Professor George Zhu awarded the President’s Research Excellence Award (PREA)
The York University Research Awards Celebration recognizes the contributions of researchers from all faculties and schools, and in areas including Indigenous knowledge, Black scholarship, global health, vision science, and space exploration, among others. Researchers were recognized for their prominent role in better understanding the impacts of the COVID-19 pandemic, while York’s community of creators and scholars were praised for their contributions to art, and for mobilizing research to effect change in their communities.
George Zhu, Lassonde School of Engineering, is recognized with the President’s Research Excellence Award (PREA). Zhu has demonstrated outstanding research achievements and leadership as a visionary researcher in the field of space technology. Zhu’s research pushes the boundaries of space technology across multiple frontiers: propellent-less propulsion technologies using electrodynamic tethers and electric solar wind sail, multiphysics modeling and dynamic control of space tether systems, space debris removal for sustainable use of outer space, space robotics, and made-in-space 3D printing technology. In November 2020, he launched an electrodynamic tether satellite to test his model in space, the first electrodynamic tether mission in Canada. His leadership has shaped and continues to shape the international research agenda in space technology in Canada and internationally and is advancing the United Nations’ Sustainable Development Goals. He is a Tier 1 York Research Chair in Space Technology.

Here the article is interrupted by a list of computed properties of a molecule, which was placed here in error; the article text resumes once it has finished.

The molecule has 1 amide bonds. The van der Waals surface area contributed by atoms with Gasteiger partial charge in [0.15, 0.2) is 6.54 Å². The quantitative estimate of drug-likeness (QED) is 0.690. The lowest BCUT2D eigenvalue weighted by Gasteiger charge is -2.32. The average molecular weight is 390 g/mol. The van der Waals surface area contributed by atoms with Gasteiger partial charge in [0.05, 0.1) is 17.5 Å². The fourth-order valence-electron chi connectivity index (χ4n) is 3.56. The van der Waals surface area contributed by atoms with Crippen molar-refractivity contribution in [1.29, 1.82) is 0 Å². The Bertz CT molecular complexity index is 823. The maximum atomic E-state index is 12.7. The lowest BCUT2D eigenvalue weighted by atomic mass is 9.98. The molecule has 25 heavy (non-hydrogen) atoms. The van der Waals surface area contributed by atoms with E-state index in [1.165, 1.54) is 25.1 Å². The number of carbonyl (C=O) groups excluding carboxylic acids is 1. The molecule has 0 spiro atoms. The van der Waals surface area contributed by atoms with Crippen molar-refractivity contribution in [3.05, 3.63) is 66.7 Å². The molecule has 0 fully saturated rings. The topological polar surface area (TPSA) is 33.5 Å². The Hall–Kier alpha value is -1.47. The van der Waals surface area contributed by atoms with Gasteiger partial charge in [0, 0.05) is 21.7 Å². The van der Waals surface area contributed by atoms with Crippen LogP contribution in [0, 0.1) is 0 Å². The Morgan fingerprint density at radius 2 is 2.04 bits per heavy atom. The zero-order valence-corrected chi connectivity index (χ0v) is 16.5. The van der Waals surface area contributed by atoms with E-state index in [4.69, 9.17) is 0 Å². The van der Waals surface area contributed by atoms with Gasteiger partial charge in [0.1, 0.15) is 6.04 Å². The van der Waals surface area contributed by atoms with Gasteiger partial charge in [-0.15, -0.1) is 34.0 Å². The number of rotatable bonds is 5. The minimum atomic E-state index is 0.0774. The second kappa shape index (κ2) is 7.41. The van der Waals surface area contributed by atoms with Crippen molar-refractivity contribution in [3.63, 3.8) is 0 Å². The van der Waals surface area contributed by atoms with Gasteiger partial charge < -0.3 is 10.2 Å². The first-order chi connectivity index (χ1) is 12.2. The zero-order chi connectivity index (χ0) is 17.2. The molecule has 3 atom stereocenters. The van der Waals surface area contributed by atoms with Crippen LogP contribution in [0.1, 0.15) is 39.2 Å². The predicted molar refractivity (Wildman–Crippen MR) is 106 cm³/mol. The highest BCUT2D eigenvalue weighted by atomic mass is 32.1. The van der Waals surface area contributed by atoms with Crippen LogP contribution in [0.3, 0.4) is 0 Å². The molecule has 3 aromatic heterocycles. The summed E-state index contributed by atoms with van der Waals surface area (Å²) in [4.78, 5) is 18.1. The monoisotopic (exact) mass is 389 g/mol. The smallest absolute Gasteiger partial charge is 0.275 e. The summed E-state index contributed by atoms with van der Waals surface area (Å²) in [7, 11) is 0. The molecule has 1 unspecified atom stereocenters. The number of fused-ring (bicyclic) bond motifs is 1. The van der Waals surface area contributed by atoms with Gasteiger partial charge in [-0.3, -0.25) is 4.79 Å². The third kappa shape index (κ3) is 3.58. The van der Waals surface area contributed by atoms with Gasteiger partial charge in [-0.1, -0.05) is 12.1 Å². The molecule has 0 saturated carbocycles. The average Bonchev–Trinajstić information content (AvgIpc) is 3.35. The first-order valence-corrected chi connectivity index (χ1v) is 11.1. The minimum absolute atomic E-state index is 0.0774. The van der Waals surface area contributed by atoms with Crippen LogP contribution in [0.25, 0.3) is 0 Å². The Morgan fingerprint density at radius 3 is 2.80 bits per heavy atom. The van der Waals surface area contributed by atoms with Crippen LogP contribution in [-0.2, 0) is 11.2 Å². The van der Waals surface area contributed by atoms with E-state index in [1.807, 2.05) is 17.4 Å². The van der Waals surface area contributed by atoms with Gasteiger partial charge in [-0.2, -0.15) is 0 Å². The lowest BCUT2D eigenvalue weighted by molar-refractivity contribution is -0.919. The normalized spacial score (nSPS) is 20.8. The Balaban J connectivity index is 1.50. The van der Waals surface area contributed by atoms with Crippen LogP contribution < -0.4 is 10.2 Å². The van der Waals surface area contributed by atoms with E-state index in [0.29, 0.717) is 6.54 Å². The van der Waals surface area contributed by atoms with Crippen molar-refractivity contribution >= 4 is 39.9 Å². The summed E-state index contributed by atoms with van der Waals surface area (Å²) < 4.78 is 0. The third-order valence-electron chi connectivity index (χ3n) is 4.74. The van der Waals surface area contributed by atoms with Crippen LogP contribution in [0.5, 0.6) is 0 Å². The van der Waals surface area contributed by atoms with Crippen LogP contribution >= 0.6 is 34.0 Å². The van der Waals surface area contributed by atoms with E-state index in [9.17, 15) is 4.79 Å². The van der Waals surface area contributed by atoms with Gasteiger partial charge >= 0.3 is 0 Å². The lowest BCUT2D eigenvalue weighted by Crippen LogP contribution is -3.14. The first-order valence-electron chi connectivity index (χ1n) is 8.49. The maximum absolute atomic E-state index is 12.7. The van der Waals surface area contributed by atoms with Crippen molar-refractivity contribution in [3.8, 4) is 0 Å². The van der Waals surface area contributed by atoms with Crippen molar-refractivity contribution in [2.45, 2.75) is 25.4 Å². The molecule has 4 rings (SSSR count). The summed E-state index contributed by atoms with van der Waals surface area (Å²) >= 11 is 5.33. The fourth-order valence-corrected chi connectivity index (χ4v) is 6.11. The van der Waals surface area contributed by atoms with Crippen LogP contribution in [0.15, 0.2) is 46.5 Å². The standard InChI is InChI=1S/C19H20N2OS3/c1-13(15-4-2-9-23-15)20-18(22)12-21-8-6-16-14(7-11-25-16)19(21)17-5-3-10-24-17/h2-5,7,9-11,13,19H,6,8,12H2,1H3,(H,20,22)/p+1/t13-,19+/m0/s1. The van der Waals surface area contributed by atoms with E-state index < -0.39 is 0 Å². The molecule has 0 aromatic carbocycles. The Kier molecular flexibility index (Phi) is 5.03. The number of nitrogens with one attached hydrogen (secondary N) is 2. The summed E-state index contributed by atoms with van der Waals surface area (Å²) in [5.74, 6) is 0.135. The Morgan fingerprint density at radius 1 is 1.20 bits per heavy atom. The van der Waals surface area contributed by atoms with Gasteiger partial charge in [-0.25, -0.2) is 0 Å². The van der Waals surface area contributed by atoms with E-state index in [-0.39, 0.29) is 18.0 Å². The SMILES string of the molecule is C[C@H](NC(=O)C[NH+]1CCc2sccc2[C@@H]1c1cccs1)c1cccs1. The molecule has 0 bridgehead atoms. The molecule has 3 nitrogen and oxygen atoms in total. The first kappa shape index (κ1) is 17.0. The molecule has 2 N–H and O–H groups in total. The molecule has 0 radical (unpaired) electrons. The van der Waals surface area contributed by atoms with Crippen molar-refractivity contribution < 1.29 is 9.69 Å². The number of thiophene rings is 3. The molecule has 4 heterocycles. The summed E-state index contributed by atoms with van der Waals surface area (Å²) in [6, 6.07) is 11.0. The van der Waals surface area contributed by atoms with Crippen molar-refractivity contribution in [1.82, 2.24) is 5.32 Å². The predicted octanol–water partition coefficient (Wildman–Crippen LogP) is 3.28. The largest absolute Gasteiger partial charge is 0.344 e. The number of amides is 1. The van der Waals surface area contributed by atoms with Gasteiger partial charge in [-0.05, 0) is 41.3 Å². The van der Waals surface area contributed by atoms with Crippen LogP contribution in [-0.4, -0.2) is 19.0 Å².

Currently, Zhu is leading a second York satellite mission as Principal Investigator. This mission is to train a team of interinstitutional undergraduate students to design, build and operate a cube satellite to monitor permafrost thawing in northern Canada from space using a low-cost CubeSat, which will be launched in late 2022. If successful, the technology will lower the access barrier for communities in remote areas to monitor the effects of global climate change on the thaw of permafrost and the associated impact on infrastructure such as roads, bridges, powerlines, and buildings in Indigenous communities. Zhu’s research on space technology has been highly regarded by funding agencies nationally and internationally with over $15.2 million in research grants. The most significant one is the $3.6M grant from Canada Foundation for Innovation for the research of made-in-space by 3D printing technology, the first of its kind in Canada. Zhu is also the recipient of 2021 W. Angus Medal of Canadian Society for Mechanical Engineering and the 2019 Engineering Medal – Research and Development of Ontario Professional Engineers & Ontario Society of Professional Engineers.